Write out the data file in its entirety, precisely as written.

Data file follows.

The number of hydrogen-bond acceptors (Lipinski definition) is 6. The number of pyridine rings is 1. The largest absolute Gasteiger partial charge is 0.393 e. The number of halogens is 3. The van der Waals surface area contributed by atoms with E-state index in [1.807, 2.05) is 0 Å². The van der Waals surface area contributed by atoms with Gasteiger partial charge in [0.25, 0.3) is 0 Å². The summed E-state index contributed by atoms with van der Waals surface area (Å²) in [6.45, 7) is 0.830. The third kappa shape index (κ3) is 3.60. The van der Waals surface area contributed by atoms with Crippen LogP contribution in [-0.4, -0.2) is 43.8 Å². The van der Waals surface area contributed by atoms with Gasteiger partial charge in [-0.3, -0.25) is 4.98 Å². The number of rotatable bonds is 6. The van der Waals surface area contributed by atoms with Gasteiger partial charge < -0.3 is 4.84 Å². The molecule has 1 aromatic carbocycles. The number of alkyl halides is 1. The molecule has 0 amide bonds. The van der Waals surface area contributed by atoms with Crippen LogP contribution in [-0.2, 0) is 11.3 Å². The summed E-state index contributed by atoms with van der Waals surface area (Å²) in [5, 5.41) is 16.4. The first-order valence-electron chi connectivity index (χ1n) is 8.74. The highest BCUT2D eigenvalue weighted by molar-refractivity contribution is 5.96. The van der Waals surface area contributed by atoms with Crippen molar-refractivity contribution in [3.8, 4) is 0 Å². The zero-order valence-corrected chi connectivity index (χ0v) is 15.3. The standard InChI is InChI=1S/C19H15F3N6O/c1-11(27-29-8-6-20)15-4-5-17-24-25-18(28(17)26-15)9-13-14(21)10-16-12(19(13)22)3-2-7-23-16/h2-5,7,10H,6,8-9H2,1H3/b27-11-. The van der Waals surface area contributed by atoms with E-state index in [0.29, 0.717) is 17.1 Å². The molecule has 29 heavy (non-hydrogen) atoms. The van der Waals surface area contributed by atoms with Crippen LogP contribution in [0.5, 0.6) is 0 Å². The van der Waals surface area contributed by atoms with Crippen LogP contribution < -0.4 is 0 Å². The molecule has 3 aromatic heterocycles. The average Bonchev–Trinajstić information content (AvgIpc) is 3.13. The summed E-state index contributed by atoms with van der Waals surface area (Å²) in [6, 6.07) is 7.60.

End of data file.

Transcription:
The number of hydrogen-bond acceptors (Lipinski definition) is 6. The number of pyridine rings is 1. The largest absolute Gasteiger partial charge is 0.393 e. The number of halogens is 3. The van der Waals surface area contributed by atoms with E-state index in [1.807, 2.05) is 0 Å². The van der Waals surface area contributed by atoms with Gasteiger partial charge in [0.25, 0.3) is 0 Å². The summed E-state index contributed by atoms with van der Waals surface area (Å²) in [6.45, 7) is 0.830. The third kappa shape index (κ3) is 3.60. The van der Waals surface area contributed by atoms with Crippen LogP contribution in [-0.4, -0.2) is 43.8 Å². The van der Waals surface area contributed by atoms with Gasteiger partial charge in [-0.3, -0.25) is 4.98 Å². The number of rotatable bonds is 6. The van der Waals surface area contributed by atoms with Gasteiger partial charge < -0.3 is 4.84 Å². The molecule has 1 aromatic carbocycles. The number of alkyl halides is 1. The molecule has 0 amide bonds. The van der Waals surface area contributed by atoms with Crippen LogP contribution in [-0.2, 0) is 11.3 Å². The summed E-state index contributed by atoms with van der Waals surface area (Å²) in [5, 5.41) is 16.4. The first-order valence-electron chi connectivity index (χ1n) is 8.74. The highest BCUT2D eigenvalue weighted by molar-refractivity contribution is 5.96. The van der Waals surface area contributed by atoms with Crippen molar-refractivity contribution in [3.8, 4) is 0 Å². The zero-order valence-corrected chi connectivity index (χ0v) is 15.3. The standard InChI is InChI=1S/C19H15F3N6O/c1-11(27-29-8-6-20)15-4-5-17-24-25-18(28(17)26-15)9-13-14(21)10-16-12(19(13)22)3-2-7-23-16/h2-5,7,10H,6,8-9H2,1H3/b27-11-. The van der Waals surface area contributed by atoms with E-state index in [0.29, 0.717) is 17.1 Å². The molecule has 29 heavy (non-hydrogen) atoms. The van der Waals surface area contributed by atoms with Crippen LogP contribution in [0.5, 0.6) is 0 Å². The van der Waals surface area contributed by atoms with Crippen LogP contribution < -0.4 is 0 Å². The molecule has 3 aromatic heterocycles. The average Bonchev–Trinajstić information content (AvgIpc) is 3.13. The summed E-state index contributed by atoms with van der Waals surface area (Å²) in [6, 6.07) is 7.60.